After el-Sisi Asked For Too Much Money, Sudan Steps In

After el-Sisi Asked For Too Much Money, Sudan Steps In

No Apologies for Supporting Israel
What is Wrong with the Middle East?
A Golden Opportunity for US Intelligence to Squeeze Assad

After el-Sisi asked for too much money to supply Egyptian soldiers to defend Saudi interests in Yemen, instead a battalion of Sudanese troops arrived in Yemen’s southern port city of Aden on Saturday, military officials said, bolstering Saudi-led Arab forces trying to keep out the Iran-backed Houthis and curb the growing presence of Islamist militants.

Aden, a strategic port and shipping hub, became the seat of the Yemeni government earlier this year after the Houthis, a clan from northern Yemen which follows the Zaydi branch of Shi’ite Islam, seized the capital Sanaa and forced President Abd-Rabbu Mansour Hadi to flee to the south.

A military source in Aden said that 300 Sudanese soldiers and officers arrived by sea on Saturday. Their purpose was to “help maintain security for the city against the Houthis and Saleh,” the source said, referring to former President Ali Abdullah Saleh, whose supporters have sided with the Houthis.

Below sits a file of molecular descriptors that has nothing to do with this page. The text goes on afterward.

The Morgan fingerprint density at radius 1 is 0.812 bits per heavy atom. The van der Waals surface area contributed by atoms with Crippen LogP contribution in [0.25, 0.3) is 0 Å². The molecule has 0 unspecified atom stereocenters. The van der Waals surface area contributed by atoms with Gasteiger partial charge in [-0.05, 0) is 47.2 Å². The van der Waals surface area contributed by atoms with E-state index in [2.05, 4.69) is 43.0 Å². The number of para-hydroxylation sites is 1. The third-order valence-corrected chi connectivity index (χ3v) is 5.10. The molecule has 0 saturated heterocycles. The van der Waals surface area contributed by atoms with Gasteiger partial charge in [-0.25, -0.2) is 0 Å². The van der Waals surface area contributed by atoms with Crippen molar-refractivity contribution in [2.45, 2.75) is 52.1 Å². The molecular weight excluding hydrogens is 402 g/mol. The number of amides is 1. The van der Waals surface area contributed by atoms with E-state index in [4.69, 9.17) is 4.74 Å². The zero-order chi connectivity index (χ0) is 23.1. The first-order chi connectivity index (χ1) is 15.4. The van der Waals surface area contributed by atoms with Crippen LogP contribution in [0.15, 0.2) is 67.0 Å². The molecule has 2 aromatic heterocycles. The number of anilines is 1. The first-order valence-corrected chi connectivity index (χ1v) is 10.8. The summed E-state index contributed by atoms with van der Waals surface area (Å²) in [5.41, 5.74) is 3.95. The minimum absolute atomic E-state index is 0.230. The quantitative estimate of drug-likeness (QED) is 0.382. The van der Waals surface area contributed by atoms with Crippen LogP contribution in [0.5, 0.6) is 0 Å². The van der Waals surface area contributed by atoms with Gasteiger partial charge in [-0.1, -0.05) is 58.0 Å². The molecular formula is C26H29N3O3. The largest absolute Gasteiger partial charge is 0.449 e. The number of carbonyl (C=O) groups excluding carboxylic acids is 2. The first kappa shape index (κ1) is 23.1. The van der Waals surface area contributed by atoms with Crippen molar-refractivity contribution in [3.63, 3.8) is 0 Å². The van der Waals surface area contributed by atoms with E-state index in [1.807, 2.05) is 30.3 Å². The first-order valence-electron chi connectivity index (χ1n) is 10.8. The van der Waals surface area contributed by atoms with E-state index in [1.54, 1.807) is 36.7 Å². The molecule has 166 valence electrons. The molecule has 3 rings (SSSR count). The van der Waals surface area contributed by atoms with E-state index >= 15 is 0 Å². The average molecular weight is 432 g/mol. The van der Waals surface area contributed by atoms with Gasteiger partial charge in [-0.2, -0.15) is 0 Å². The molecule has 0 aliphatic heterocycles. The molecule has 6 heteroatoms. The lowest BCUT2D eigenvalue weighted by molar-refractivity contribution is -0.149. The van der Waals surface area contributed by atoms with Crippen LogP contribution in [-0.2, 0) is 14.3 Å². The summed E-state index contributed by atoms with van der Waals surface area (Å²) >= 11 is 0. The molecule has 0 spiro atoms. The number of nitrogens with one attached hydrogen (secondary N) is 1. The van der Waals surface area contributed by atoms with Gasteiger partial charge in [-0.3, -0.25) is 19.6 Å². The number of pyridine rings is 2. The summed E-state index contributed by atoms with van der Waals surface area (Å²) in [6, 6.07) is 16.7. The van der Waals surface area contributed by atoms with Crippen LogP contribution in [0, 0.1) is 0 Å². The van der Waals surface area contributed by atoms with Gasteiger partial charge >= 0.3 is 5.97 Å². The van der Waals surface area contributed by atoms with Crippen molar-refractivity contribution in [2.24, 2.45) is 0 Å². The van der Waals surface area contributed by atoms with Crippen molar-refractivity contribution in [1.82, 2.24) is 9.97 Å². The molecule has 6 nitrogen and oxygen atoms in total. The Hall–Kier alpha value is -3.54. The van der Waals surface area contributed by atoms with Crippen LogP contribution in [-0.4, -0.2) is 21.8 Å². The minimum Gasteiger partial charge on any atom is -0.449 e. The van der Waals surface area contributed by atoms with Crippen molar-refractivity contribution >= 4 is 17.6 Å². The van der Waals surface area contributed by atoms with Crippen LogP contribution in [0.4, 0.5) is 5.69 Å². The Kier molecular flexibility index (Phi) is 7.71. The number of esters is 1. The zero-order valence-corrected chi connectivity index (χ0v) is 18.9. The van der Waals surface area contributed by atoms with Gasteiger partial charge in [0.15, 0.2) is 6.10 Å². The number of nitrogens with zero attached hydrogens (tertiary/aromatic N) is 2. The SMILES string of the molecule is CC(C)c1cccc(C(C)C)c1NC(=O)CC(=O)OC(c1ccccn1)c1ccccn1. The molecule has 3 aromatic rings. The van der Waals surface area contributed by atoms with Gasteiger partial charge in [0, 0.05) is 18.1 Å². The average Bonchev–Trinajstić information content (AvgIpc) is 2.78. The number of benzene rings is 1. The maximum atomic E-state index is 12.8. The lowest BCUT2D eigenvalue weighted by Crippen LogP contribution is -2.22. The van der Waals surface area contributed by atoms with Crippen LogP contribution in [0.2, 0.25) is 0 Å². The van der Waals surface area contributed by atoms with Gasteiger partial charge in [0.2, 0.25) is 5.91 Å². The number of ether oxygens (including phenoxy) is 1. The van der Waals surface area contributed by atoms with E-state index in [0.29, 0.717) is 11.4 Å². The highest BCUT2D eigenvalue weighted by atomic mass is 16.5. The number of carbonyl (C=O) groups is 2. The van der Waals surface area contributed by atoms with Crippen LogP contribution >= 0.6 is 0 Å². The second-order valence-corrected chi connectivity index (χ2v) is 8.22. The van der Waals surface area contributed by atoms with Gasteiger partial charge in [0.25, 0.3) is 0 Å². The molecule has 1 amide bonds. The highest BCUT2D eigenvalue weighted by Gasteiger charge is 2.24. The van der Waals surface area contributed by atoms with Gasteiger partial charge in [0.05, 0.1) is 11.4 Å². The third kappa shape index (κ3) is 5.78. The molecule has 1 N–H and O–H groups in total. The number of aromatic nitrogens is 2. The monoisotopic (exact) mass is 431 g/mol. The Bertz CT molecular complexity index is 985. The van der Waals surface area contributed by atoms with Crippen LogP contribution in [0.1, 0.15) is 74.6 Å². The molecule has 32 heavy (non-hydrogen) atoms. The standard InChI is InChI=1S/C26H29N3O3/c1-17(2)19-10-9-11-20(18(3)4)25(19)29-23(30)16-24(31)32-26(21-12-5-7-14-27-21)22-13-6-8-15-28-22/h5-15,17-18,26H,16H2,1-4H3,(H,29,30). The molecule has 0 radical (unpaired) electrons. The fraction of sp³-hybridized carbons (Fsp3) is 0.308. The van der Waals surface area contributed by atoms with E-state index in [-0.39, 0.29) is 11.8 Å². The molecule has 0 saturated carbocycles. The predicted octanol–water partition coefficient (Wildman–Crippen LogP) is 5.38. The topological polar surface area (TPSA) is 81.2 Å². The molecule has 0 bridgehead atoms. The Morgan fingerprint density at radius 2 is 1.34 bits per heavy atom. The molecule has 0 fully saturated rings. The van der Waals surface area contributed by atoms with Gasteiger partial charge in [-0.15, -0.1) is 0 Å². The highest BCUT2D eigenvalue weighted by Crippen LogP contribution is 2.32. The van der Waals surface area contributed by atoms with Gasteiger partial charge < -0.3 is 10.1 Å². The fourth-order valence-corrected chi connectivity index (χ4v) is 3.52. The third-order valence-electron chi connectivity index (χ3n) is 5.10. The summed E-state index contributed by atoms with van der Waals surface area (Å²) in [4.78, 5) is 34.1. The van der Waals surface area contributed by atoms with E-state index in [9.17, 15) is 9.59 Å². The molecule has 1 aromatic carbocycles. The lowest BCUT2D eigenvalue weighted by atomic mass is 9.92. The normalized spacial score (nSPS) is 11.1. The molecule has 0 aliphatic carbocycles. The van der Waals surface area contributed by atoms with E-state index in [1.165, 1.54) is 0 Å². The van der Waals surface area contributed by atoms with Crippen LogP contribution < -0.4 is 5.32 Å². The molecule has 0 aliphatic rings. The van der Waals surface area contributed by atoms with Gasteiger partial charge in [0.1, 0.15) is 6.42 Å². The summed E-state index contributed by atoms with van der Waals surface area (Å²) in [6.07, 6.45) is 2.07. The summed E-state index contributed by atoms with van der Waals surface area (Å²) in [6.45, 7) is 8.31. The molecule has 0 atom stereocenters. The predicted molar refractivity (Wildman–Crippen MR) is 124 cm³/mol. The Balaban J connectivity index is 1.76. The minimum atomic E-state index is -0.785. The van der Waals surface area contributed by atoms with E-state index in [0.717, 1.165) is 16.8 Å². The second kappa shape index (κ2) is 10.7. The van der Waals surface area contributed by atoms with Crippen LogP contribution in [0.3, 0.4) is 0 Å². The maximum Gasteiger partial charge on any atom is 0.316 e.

This came about after el-Sisi asked for too much money to dispatch Egyptian troops to Yemen on behalf of Saudi Arabia.

Hadi escaped to Saudi Arabia as the Houthis advanced towards Aden in March and has since been back only for a brief visit. But Prime Minister Khaled Bahah returned after anti-Houthi fighters, backed by the Arab coalition, drove the Houthis and their allies out of the city in July.

However, they have not managed to restore security there. Islamist militant suicide bombers killed 15 people in attacks on the Yemeni government’s headquarters and Arab coalition outposts in Aden on Oct. 6.

“Our troops in Yemen are ready to do their military task under the command of the alliance military leadership,” Sudanese army spokesman Brigadier General Ahmed Khalifa Alshami said. “Sudan is committed to restore legitimacy in Yemen.”

The Arab coalition says its aim is to restore Hadi’s government to power in Yemen. At least 5,400 people have died since it began an air offensive in March.

The Arab coalition spokesman, Brigadier General Ahmed al-Assiri confirmed the arrival of the Sudanese troops to Arab television channels.

They will join contingents from the United Arab Emirates, Saudi Arabia and Bahrain on the ground.

Hadi supporters, backed by Arab forces, recently made some gains in the strategic Bab al-Mandab strait and in Marib, a province east of Sanaa and home to much of Yemen’s oil wealth. But the Houthis remain in control of much of the country, despite almost daily air strikes.

In Aden, residents report that armed men, including Islamist militants associated with al Qaeda, roam the streets. Unidentified gunmen killed a UAE national in Aden on Saturday at a shop, according to a local security source. The UAE state news agency WAM reported that a coalition soldier had died but gave no further details.

Reuters contributed to this article.

After el-Sisi Asked For Too Much Money, Sudan Steps In


Follow by Email